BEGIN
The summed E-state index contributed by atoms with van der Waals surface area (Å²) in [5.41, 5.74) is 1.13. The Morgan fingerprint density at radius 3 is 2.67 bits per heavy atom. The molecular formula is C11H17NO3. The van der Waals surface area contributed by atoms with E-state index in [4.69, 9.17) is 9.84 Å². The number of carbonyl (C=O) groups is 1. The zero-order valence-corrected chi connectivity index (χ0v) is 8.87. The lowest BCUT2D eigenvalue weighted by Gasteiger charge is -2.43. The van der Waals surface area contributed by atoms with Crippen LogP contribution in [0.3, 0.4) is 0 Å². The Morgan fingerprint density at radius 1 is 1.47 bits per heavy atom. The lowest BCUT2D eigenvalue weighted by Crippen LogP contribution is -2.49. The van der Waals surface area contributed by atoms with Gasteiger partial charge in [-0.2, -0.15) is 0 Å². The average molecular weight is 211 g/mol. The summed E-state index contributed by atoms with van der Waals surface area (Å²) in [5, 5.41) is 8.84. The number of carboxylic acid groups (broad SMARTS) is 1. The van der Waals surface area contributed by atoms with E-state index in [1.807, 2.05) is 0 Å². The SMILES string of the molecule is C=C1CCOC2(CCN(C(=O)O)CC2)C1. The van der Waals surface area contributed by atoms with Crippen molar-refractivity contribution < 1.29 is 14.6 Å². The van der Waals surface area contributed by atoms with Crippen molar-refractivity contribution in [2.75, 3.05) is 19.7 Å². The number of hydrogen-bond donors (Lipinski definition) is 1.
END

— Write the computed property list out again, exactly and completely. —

The summed E-state index contributed by atoms with van der Waals surface area (Å²) in [5.41, 5.74) is 1.13. The Morgan fingerprint density at radius 3 is 2.67 bits per heavy atom. The molecular formula is C11H17NO3. The van der Waals surface area contributed by atoms with E-state index in [4.69, 9.17) is 9.84 Å². The number of carbonyl (C=O) groups is 1. The zero-order valence-corrected chi connectivity index (χ0v) is 8.87. The lowest BCUT2D eigenvalue weighted by Gasteiger charge is -2.43. The van der Waals surface area contributed by atoms with Crippen LogP contribution in [0.3, 0.4) is 0 Å². The Morgan fingerprint density at radius 1 is 1.47 bits per heavy atom. The lowest BCUT2D eigenvalue weighted by Crippen LogP contribution is -2.49. The van der Waals surface area contributed by atoms with Gasteiger partial charge in [-0.2, -0.15) is 0 Å². The average molecular weight is 211 g/mol. The summed E-state index contributed by atoms with van der Waals surface area (Å²) in [5, 5.41) is 8.84. The number of carboxylic acid groups (broad SMARTS) is 1. The van der Waals surface area contributed by atoms with E-state index in [1.807, 2.05) is 0 Å². The SMILES string of the molecule is C=C1CCOC2(CCN(C(=O)O)CC2)C1. The van der Waals surface area contributed by atoms with Crippen molar-refractivity contribution < 1.29 is 14.6 Å². The van der Waals surface area contributed by atoms with Crippen molar-refractivity contribution in [2.75, 3.05) is 19.7 Å². The number of hydrogen-bond donors (Lipinski definition) is 1.